What is Halving?

Halving is a process that occurs in many cryptocurrencies. It refers to the reduction of rewards miners receive when they validate transactions on the blockchain, as per predetermined protocols written into the cryptocurrency's code. This process reduces the rate at which new tokens are created and issued from mining operations, serving as an inflation control mechanism for digital currencies.

The halving process usually happens after a certain number of blocks have been mined and is usually done by cutting the block reward in half. This means that instead of receiving a set amount of tokens for verifying a transaction, miners now receive half of that amount each time they verify a new block.

In addition to controlling inflation, halving also has other implications including reducing miner incentives and potentially increasing the value of the cryptocurrency in the long term. This is because fewer tokens are being mined each time and as demand grows, prices increase.

Halving is a regular event that happens at specific intervals in cryptocurrencies such as Bitcoin, Ethereum, Litecoin and many more. It affects miners directly since they receive fewer rewards each time halving occurs but it also has implications for investors who hold these currencies by limiting supply and potentially increasing their value over time. As such, it is important to understand how halving works so you can make informed decisions about investing in cryptocurrencies.

Simplified Example

Halving in cryptocurrency is like splitting a big pizza into smaller pieces. Let's say you have a big pizza and you want to share it with your friends. But instead of just cutting the pizza into equal pieces, you decide to cut each piece in half. So now, instead of having 8 big slices, you have 16 smaller slices.

In cryptocurrency, halving is similar to splitting the big pizza into smaller pieces. Instead of pizza, the "big thing" being split is the number of new coins that are created and added to the system. So, instead of getting a lot of new coins at once, you get fewer coins, but they become more valuable because they are scarcer. Just like how each smaller slice of pizza becomes more valuable because there are fewer pieces.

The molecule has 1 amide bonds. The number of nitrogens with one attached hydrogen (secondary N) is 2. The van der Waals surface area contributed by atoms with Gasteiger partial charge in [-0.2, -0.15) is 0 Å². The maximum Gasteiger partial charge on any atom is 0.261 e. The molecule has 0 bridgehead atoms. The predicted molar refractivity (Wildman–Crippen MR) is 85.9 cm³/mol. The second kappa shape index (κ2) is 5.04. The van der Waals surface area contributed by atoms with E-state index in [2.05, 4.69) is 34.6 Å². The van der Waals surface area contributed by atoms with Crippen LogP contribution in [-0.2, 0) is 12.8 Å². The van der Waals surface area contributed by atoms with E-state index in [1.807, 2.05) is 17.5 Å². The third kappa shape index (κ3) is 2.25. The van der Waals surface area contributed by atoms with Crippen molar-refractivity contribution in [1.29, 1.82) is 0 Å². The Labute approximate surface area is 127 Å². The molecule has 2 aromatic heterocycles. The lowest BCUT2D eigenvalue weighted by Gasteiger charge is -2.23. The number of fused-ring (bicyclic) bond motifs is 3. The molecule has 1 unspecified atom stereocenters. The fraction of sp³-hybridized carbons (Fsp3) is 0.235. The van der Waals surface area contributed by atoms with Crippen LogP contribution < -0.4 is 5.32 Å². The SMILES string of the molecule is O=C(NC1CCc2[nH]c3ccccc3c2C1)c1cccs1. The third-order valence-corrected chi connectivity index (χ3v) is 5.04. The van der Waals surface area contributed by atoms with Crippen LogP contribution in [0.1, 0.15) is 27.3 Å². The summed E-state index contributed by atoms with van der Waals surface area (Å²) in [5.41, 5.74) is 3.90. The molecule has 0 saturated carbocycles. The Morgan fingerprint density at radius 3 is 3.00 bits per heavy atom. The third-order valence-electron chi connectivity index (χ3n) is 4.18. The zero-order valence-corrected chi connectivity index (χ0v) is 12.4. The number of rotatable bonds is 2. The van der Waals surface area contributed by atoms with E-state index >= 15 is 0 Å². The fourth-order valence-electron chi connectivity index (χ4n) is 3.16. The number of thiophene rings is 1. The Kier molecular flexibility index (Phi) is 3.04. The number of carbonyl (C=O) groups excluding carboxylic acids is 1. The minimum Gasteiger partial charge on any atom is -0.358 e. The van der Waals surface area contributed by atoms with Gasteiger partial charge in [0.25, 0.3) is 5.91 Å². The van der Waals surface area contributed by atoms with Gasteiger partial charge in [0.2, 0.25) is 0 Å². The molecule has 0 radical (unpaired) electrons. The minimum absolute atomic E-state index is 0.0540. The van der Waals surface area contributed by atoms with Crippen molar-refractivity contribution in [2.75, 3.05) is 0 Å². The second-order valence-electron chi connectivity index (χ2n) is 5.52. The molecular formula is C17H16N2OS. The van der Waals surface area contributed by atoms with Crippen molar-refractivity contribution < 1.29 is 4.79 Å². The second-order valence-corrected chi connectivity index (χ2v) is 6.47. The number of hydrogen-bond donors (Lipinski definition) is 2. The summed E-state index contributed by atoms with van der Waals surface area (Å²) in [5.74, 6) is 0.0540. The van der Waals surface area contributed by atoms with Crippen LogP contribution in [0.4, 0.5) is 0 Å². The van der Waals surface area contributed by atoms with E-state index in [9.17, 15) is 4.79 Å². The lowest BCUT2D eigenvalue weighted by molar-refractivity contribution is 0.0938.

Who Invented Halving?

The term "halving" found its origin in the Bitcoin context and was introduced by Satoshi Nakamoto in the original Bitcoin whitepaper published in 2008. It denotes a distinctive mechanism embedded in the Bitcoin protocol, orchestrating a reduction of the block reward for miners by half at approximately four-year intervals.


Bitcoin Halving: Bitcoin, the first and largest cryptocurrency, has a halving event approximately every 4 years. During this event, the number of new bitcoins created and added to the system is cut in half. For example, before the first halving, 50 new bitcoins were created every 10 minutes. After the first halving, only 25 new bitcoins were created every 10 minutes.

Litecoin Halving: Litecoin, a cryptocurrency often referred to as the "silver to Bitcoin's gold," also has halving events. The frequency of these halving events is about 4 times as frequent as Bitcoin's halving events, occurring approximately every 840,000 blocks.

Ethereum Halving: Although Ethereum, the second largest cryptocurrency, is different from Bitcoin and Litecoin in many ways, it is also set to have a halving event. This halving event, known as the Ethereum Ice Age, will occur when the Ethereum network reaches a total of around 120 million mined blocks and will result in a reduction of the block reward from 3 ETH to 2 ETH.

  • Mining: The process of verifying and adding transactions to a blockchain network.

  • Mining Reward: The amount of cryptocurrency that is given as a reward for successfully mining a block of transactions.